Adding wildlowers to one’s garden allows for a diversity in the nectar available to the monarch butterflies too. According to an environmentalist at the University of Maine, people should be sure not to plant the wrong kind of milkweed, that which is not native to the region. In the the case of non-native milkweed, the monarch could be infected with parasites if they ingest it.

The loss of native milkweed plants in various regions of the United States continues to be an issue, yet it is a fixable issue. Plant native milkweed and a wide variety of wildflowers. This helps the monarch butterfly to thrive.

Monarchs truly have a coevolutionary interdependent relationship with native plants in the milkweed family. Creating a landscape in Maine that offers support and sustenance to the monarch caterpillars, who go through metamorphosis to become monarch butterflies, as well as for pollinating insects, is truly vital.

It should be mentioned that what is referred to as the “butterfly flower” is not good for monarch butterflies, a good point to remember for those building their landscapes and flower gardens to depict the beauty in nature that the monarch butterflies most definitely convey through their existence.

Slatin and Conklin plan to visit the Midcoast region of Maine again in the fall of next year, and many years thereafter. They hope to always have beautiful monarch sightings time and time again.

18 thoughts on “Planting Native Milkweed and Wildflowers to Help Monarch Butterflies Thrive

  1. I do not know about monarch Butterflies but it is not that surprising that with these flowers they are attracted to it. Pollination process in its finest.

  2. I have never heard of monarch butterflies before.. I gained a lot from this write up..its a long read though but worth it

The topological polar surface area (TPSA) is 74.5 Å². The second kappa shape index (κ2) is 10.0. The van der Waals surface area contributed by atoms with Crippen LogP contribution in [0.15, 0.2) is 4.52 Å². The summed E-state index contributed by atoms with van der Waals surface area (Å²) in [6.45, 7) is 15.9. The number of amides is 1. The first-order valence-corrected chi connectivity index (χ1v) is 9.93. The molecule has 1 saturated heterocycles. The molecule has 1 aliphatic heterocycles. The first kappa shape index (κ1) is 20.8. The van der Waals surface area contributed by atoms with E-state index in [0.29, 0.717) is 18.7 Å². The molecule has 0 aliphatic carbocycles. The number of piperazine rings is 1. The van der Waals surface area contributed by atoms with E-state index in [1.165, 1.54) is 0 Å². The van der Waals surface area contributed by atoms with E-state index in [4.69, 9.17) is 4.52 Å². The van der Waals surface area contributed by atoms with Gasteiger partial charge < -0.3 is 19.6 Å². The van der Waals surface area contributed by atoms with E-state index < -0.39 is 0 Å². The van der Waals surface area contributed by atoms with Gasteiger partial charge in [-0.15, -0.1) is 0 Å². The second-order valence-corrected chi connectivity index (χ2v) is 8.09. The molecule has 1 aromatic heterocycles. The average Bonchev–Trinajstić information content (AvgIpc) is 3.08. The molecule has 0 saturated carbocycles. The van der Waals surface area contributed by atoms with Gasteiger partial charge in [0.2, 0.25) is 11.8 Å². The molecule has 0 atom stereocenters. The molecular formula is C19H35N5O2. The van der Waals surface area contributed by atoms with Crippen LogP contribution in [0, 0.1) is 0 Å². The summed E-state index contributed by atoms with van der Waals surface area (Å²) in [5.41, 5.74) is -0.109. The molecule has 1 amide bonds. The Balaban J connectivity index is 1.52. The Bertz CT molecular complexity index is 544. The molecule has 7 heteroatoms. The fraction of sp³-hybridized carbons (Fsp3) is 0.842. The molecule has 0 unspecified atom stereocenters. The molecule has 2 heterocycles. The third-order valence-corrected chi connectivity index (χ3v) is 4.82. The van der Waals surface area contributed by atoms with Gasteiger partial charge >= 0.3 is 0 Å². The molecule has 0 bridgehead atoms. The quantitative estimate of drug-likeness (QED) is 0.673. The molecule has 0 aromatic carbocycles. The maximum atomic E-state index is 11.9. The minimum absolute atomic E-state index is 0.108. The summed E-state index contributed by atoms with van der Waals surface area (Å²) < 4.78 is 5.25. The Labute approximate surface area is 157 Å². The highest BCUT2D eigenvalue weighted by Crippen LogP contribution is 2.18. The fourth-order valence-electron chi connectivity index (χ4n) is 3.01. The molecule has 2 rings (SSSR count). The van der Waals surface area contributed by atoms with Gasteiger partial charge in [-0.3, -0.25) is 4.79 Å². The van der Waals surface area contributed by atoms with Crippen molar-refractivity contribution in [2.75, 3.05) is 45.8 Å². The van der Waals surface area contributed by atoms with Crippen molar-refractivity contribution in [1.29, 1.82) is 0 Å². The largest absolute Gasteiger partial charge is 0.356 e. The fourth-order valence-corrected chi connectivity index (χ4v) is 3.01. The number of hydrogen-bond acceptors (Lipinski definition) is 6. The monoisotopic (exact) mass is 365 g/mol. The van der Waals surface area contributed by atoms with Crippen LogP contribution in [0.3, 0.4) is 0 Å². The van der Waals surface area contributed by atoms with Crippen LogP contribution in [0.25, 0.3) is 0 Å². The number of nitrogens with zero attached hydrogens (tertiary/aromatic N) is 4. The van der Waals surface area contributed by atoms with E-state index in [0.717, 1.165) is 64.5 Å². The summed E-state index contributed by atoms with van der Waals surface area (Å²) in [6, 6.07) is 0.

3. Love the photo! This is my first time hearing about monarch butterflies and I’m really fascinated about it. Thank you for sharing this!

  4. I’ve learnt a great deal about monarch butterflies from this post. Thanks for the informative article.

  5. This is symbiosis at work. The butterflies rely on the milkweed and the milkweed relies on the butterflies.

  6. Monarch butterfly, never heard about that. Well, that’s why learning never ends we learn everyday. I always like wild flowers though.

  7. This is nature doing it thing for the benefits of mankind.I love wildflowers it so blended with the milkweed to nurture the butterfly.

  8. Thank you for documenting this amazing wonder of God. He designed that a butterfly can entirely thrive on the native milkweed by feeding on its products.

  9. Besides the beautiful photo I am also enlightened. How just by planting milkweed and wildflowers could be doing a great service to preserve the monarch butterflies.

  10. Well, we learn new things everyday. A great shot of the monarch butterflies which I learned for the first time.

  11. I never knew milkweed had such a big role in metamorphosis and the protection of monarchs. It’s always cool when bits of nature are co-dependent.